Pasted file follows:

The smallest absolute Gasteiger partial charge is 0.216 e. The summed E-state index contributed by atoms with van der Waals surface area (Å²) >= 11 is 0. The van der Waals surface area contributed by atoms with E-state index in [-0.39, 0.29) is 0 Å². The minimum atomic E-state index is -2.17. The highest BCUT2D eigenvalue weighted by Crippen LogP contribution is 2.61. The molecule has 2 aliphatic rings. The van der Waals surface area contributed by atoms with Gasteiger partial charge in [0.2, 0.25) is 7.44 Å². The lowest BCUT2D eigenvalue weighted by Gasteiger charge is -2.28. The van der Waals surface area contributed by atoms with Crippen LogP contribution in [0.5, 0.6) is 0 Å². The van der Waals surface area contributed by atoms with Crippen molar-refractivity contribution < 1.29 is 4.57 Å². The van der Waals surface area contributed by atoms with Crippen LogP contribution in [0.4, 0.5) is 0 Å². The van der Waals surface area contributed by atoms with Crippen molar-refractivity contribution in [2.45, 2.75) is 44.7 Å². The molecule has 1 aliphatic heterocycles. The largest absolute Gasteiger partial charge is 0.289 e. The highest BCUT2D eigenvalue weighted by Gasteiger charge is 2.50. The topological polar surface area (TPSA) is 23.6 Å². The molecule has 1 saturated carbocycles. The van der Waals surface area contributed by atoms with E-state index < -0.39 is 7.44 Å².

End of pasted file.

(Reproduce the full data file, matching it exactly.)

The smallest absolute Gasteiger partial charge is 0.216 e. The summed E-state index contributed by atoms with van der Waals surface area (Å²) >= 11 is 0. The van der Waals surface area contributed by atoms with E-state index in [-0.39, 0.29) is 0 Å². The minimum atomic E-state index is -2.17. The highest BCUT2D eigenvalue weighted by Crippen LogP contribution is 2.61. The molecule has 2 aliphatic rings. The van der Waals surface area contributed by atoms with Gasteiger partial charge in [0.2, 0.25) is 7.44 Å². The lowest BCUT2D eigenvalue weighted by Gasteiger charge is -2.28. The van der Waals surface area contributed by atoms with Crippen LogP contribution in [0.5, 0.6) is 0 Å². The van der Waals surface area contributed by atoms with Crippen molar-refractivity contribution < 1.29 is 4.57 Å². The van der Waals surface area contributed by atoms with Crippen LogP contribution in [0.4, 0.5) is 0 Å². The van der Waals surface area contributed by atoms with Crippen molar-refractivity contribution in [2.45, 2.75) is 44.7 Å². The molecule has 1 aliphatic heterocycles. The largest absolute Gasteiger partial charge is 0.289 e. The highest BCUT2D eigenvalue weighted by Gasteiger charge is 2.50. The topological polar surface area (TPSA) is 23.6 Å². The molecule has 1 saturated carbocycles. The van der Waals surface area contributed by atoms with E-state index < -0.39 is 7.44 Å².